As China prepares for its once-in-a-decade change of leadership, the Chinese people believe their country faces serious and growing challenges. In particular, the side effects of rapid economic growth, including the gap between rich and poor, rising prices, pollution, and the loss of traditional culture are major concerns, and there are also increasing worries about political corruption. While the Chinese have consistently rated their national and personal economic situations positively over the last few years, they are now grappling with the concerns of a modern, increasingly wealthy society.
The Chinese public also increasingly expresses reservations about relations with the United States. Over the last two years, ratings for the U.S. and President Obama have declined significantly, and the percentage of Chinese who characterize their country’s relationship with the U.S. as one of cooperation has plummeted from 68% to 39%. Still, many Chinese embrace aspects of America’s soft power, including U.S. science and technology and American ideas about democracy.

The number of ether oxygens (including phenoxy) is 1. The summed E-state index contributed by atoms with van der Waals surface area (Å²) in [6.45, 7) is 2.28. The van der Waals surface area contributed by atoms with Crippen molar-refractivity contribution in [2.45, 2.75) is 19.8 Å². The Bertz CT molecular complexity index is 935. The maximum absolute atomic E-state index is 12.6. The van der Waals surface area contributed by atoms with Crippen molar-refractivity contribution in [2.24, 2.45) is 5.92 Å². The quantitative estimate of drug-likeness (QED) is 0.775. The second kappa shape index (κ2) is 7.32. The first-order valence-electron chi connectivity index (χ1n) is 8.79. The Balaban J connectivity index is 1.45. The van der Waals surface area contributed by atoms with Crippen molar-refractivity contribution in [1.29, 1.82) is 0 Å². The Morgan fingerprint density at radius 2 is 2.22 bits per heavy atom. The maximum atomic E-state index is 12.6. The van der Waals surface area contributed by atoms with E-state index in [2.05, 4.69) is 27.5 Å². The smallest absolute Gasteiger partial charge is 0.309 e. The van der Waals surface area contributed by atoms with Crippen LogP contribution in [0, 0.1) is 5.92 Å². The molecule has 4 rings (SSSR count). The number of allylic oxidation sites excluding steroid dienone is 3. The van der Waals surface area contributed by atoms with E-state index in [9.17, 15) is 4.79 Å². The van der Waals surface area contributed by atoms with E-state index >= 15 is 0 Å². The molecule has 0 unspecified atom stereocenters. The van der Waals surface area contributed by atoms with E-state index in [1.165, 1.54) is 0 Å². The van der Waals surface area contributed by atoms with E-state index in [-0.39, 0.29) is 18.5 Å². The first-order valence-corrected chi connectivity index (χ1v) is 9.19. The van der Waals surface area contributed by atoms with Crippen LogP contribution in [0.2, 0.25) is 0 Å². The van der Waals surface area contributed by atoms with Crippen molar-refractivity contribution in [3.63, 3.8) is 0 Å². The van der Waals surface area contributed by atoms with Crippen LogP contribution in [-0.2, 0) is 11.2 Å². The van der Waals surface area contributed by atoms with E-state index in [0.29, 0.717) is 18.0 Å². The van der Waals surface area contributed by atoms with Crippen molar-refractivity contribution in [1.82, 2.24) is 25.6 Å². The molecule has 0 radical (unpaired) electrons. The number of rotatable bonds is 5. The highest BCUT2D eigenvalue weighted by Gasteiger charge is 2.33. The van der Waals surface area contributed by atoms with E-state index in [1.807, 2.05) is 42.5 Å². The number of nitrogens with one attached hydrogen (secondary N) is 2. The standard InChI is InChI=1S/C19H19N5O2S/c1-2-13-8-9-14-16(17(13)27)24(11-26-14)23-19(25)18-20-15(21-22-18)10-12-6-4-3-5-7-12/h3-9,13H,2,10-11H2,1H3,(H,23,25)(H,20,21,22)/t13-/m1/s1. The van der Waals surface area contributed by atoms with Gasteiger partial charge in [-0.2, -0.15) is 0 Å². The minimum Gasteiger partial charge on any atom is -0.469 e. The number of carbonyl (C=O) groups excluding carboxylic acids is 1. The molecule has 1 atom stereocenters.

Inflation remains the top concern of the Chinese public – six-in-ten consider rising prices a very big problem. Meanwhile, half say corrupt officials are a major problem, up from 39% four years ago.
Worries about consumer protection have also increased significantly. After a number of high-profile food safety scandals in recent years, concerns about the safety of food have more than tripled since 2008.
Read the full report, Growing Concerns in China about Inequality, Corruption, on the Pew Global Attitudes Project website.